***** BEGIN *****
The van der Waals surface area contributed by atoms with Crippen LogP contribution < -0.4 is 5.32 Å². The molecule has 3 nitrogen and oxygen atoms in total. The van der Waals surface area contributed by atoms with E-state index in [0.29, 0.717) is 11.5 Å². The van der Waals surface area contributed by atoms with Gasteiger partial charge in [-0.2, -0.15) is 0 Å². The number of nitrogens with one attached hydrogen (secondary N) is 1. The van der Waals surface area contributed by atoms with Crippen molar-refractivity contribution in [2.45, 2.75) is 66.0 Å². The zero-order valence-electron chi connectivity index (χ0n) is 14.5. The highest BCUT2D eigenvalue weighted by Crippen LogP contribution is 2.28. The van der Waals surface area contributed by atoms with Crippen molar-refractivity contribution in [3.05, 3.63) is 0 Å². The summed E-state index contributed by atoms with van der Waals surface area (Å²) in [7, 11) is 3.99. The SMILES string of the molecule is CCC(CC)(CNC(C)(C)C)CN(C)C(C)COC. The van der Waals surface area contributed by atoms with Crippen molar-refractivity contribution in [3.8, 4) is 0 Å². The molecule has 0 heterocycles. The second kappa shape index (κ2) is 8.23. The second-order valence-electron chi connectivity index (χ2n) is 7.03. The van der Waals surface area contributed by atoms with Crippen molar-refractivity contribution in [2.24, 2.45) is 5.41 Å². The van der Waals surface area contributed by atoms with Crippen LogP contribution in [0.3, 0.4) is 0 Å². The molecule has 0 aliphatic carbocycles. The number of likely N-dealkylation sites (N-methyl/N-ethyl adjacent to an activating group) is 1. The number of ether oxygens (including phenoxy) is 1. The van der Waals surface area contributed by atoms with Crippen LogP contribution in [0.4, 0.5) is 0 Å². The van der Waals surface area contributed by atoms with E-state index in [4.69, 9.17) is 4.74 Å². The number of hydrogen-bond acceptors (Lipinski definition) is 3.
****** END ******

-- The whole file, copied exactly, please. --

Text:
The van der Waals surface area contributed by atoms with Crippen LogP contribution < -0.4 is 5.32 Å². The molecule has 3 nitrogen and oxygen atoms in total. The van der Waals surface area contributed by atoms with E-state index in [0.29, 0.717) is 11.5 Å². The van der Waals surface area contributed by atoms with Gasteiger partial charge in [-0.2, -0.15) is 0 Å². The number of nitrogens with one attached hydrogen (secondary N) is 1. The van der Waals surface area contributed by atoms with Crippen molar-refractivity contribution in [2.45, 2.75) is 66.0 Å². The zero-order valence-electron chi connectivity index (χ0n) is 14.5. The highest BCUT2D eigenvalue weighted by Crippen LogP contribution is 2.28. The van der Waals surface area contributed by atoms with Crippen molar-refractivity contribution in [3.05, 3.63) is 0 Å². The summed E-state index contributed by atoms with van der Waals surface area (Å²) in [7, 11) is 3.99. The SMILES string of the molecule is CCC(CC)(CNC(C)(C)C)CN(C)C(C)COC. The van der Waals surface area contributed by atoms with Crippen molar-refractivity contribution in [3.8, 4) is 0 Å². The molecule has 0 heterocycles. The second kappa shape index (κ2) is 8.23. The second-order valence-electron chi connectivity index (χ2n) is 7.03. The van der Waals surface area contributed by atoms with Crippen molar-refractivity contribution in [2.24, 2.45) is 5.41 Å². The van der Waals surface area contributed by atoms with Crippen LogP contribution in [0.3, 0.4) is 0 Å². The molecule has 0 aliphatic carbocycles. The number of likely N-dealkylation sites (N-methyl/N-ethyl adjacent to an activating group) is 1. The number of ether oxygens (including phenoxy) is 1. The van der Waals surface area contributed by atoms with Crippen LogP contribution in [0.4, 0.5) is 0 Å². The van der Waals surface area contributed by atoms with E-state index in [4.69, 9.17) is 4.74 Å². The number of hydrogen-bond acceptors (Lipinski definition) is 3.